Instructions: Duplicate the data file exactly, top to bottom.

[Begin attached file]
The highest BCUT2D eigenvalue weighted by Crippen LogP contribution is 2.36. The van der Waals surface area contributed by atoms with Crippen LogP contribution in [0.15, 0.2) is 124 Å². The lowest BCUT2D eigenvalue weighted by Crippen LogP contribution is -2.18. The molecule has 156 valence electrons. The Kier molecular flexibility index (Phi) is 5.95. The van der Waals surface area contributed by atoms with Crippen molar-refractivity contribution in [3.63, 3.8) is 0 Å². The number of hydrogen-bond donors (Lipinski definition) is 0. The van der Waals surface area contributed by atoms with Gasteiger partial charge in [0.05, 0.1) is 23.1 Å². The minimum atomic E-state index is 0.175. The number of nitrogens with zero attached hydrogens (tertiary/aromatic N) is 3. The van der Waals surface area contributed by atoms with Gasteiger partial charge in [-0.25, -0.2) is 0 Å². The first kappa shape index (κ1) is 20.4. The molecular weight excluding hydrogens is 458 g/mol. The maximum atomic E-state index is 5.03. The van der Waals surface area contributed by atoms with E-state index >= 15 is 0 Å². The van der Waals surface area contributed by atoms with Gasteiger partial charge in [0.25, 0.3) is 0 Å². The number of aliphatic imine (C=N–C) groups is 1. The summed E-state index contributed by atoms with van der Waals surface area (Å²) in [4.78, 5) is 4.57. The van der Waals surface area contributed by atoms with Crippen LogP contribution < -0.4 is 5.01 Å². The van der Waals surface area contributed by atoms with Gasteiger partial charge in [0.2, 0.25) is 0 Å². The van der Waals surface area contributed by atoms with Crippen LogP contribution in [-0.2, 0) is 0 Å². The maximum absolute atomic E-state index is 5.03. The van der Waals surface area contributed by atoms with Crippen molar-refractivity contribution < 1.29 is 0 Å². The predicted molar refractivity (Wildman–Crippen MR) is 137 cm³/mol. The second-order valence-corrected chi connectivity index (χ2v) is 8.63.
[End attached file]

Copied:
The highest BCUT2D eigenvalue weighted by Crippen LogP contribution is 2.36. The van der Waals surface area contributed by atoms with Crippen LogP contribution in [0.15, 0.2) is 124 Å². The lowest BCUT2D eigenvalue weighted by Crippen LogP contribution is -2.18. The molecule has 156 valence electrons. The Kier molecular flexibility index (Phi) is 5.95. The van der Waals surface area contributed by atoms with Crippen molar-refractivity contribution in [3.63, 3.8) is 0 Å². The number of hydrogen-bond donors (Lipinski definition) is 0. The van der Waals surface area contributed by atoms with Gasteiger partial charge in [0.05, 0.1) is 23.1 Å². The minimum atomic E-state index is 0.175. The number of nitrogens with zero attached hydrogens (tertiary/aromatic N) is 3. The van der Waals surface area contributed by atoms with Gasteiger partial charge in [-0.25, -0.2) is 0 Å². The first kappa shape index (κ1) is 20.4. The molecular weight excluding hydrogens is 458 g/mol. The maximum atomic E-state index is 5.03. The van der Waals surface area contributed by atoms with E-state index >= 15 is 0 Å². The van der Waals surface area contributed by atoms with Gasteiger partial charge in [0.25, 0.3) is 0 Å². The number of aliphatic imine (C=N–C) groups is 1. The summed E-state index contributed by atoms with van der Waals surface area (Å²) in [4.78, 5) is 4.57. The van der Waals surface area contributed by atoms with Crippen LogP contribution < -0.4 is 5.01 Å². The van der Waals surface area contributed by atoms with Gasteiger partial charge in [0.2, 0.25) is 0 Å². The van der Waals surface area contributed by atoms with Crippen LogP contribution in [-0.2, 0) is 0 Å². The maximum absolute atomic E-state index is 5.03. The van der Waals surface area contributed by atoms with Crippen molar-refractivity contribution < 1.29 is 0 Å². The predicted molar refractivity (Wildman–Crippen MR) is 137 cm³/mol. The second-order valence-corrected chi connectivity index (χ2v) is 8.63.